Our favorite dairy recipes

We're lacto-ovo-vegetarians, so we include dairy. (In fact, we also include some fish—mainly sardines and salmon.) We'd find it too difficult to be vegan, though it's fine for some people. We've decided that most of the value of being vegetarians—both environmentally and in terms of health—is accomplished by avoiding meat and poultry.


Yogourmet ©Janet Allen
Our Yogourmet yogurt maker

Of course, yogurt isn't always an ingredient, and we eat most of our yogurt as plain, unsweetened yogurt. Still, it's nice to have on hand to use in other recipes, such as our fruit smoothies.

We're fortunate to have Wake Robin Farm, a small, family-owned dairy, in our area. They sell the most delicious non-homogenized milk from grass-pastured cows. (We scoop off most of the cream and make butter in the food processor.)

One of our most-used tools is our Yogourmet Yogurt Maker—not the one with four little cups, but the one that makes a half-gallon at a time. This might seem like a lot, but if we each have a cup of yogurt most days, a half-gallon lasts only half the week. We're so used to using this handy appliance that it has become pretty routine and takes only a few minutes of actual attention.

The following list of instructions might look intimidating, but each step only takes a few seconds, and it quickly becomes routine.

Here's how we do it:

  • Put 8 cups milk into a glass container (we use an 8-cup Pyrex measuring cup with a handle)
  • Add to the 8 cups milk and stir well:
    • 1 to 1-1/2 cups dry milk (optional, but makes it thicker and has more calcium)
Yogurt ©Janet Allen
Delicious yogurt

Dump the starter (about a half cup of yogurt from the last batch) into the yogurt container (optional at this point but we figure it helps bring it to room temperature)

Heat milk in the microwave until it reaches 180° (in our microwave this takes about 13 minutes, but each microwave is different)

Fill a large bowl with cold water. Place the container of hot milk into the cold water (the container, not the milk itself!)

Wait until the milk cools to between 112° and 115° (This usually takes 15-17 minutes for us)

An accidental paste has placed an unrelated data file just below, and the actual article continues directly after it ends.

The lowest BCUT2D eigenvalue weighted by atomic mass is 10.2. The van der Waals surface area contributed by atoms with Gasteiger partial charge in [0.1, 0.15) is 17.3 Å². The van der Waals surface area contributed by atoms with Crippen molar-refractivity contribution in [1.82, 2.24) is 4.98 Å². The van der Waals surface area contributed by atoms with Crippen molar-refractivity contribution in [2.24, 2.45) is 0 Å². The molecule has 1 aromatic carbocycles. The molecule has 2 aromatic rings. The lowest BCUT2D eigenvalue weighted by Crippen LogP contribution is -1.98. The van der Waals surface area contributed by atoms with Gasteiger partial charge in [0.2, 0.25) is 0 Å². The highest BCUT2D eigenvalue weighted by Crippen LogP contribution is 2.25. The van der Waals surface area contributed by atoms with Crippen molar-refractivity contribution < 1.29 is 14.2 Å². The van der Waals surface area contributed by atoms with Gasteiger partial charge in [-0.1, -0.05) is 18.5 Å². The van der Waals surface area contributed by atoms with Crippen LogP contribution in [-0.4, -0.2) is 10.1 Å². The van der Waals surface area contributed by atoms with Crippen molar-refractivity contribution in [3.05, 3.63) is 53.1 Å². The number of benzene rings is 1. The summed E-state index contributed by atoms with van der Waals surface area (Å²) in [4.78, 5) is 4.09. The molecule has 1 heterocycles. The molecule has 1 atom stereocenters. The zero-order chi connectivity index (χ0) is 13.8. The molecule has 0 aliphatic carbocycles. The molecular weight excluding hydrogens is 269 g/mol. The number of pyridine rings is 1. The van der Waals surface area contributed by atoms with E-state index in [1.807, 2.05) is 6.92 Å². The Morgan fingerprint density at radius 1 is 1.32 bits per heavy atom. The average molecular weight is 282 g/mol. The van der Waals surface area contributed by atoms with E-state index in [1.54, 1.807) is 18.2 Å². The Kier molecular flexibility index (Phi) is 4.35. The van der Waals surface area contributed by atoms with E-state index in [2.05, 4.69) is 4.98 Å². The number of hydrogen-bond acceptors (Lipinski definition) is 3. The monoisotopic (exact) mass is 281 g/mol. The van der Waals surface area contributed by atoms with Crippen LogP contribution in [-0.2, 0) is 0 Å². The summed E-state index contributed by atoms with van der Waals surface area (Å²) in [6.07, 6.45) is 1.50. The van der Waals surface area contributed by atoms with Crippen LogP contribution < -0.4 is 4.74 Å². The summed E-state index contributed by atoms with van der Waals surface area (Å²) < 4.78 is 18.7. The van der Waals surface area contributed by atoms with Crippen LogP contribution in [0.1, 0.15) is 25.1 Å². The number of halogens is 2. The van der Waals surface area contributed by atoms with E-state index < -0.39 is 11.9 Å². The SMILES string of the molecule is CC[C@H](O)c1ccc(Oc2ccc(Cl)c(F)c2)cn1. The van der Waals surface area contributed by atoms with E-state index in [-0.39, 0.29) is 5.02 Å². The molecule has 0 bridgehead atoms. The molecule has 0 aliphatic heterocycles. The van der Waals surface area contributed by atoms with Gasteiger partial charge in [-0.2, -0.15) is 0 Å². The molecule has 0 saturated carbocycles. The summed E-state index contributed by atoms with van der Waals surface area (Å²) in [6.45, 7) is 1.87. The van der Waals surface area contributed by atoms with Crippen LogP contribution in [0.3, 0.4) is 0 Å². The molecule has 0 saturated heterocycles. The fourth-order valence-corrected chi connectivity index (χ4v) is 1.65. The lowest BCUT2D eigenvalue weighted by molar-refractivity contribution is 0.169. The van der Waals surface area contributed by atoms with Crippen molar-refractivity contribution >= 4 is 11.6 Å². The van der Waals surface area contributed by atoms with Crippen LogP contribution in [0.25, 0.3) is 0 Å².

When milk is cooled, add a little to the Yogourmet container with the starter; mix well.

Add the rest of the milk and stir thoroughly.

Heat a little more than a cup of water to about 115 and pour into the heating unit.

Place the Yogourmet container of milk into the heating unit water and put the top on.

Set a timer for 4 hours. (Unfortunately, the new Yogourmet version doesn't have a timer reminder on the front.)

After 4 hours, it's done! Lift it out of the water and put it in the refrigerator. It will still seem liquidy at this point, but by the next day, it has thickened up. (Unfortunately, the new Yogourmet's container doesn't have the handy lip on the container so it's a little more difficult to lift it out.)

The next day, reserve about 1/2 cup or a bit more for the next batch.


Butter ©Janet Allen
Making butter

We buy non-homogenized (but still pasteurized) milk, and there's a lot of cream on top—more than we want to include in our yogurt. So we scoop off the cream and make butter. It's VERY easy.

Pour the cream in the food processor. I usually freeze the cream I scoop off and freeze it. When I have a couple of cups of cream in the freezer (or need butter), I thaw it in the refrigerator and make whatever amount of butter it makes.

Process it until it turns to butter. There will be a certain amount of liquid milk that separates out (the amount depending on how careful you are when you scoop the cream out of the milk bottle). This can take a while depending on how much cream you have.

Butter ©Janet Allen
Rinsing butter

After pouring off the milk, I rinse the rest of the milk out of the butter by pouring cold water on it until the water runs clear. If you leave the milk in the butter, it could go bad, since butter lasts so much longer than milk.

We buy non-homogenized (but still pasteurized) milk, and there's a lot of cream on top—more than we want to include in our yogurt. So we scoop off the cream and make butter. It's VERY easy.

Butter ©Janet Allen
It's butter!



Omelet ©Janet Allen
A beautiful omelet
  • In small fry pan, saute on relatively low heat
    • about 2 Tbs. butter
    • onion slices
  • Mix with fork while onions are cooking
    • 2 eggs
    • 2 Tbs. water
    • salt and pepper to taste
  • When onions are tender and a little brown, remove them from the pan and add a little more butter.
  • Turn the heat up to medium.
  • Slosh the butter around in the pan and add the eggs. Let them cook a little then use a spatula to pull the eggs back around the edges and let any uncooked egg fill in.
  • Add some shredded cheese, the onions and some salsa.
  • Let the omelet cook for a short time to melt the cheese and then fold it in half in the pan (that is, flip one half over the other half). Turn the heat off.
  • Using the spatula, loosen under the omelet and then slide it out onto a plate or, if preferred, onto a piece of buttered toast.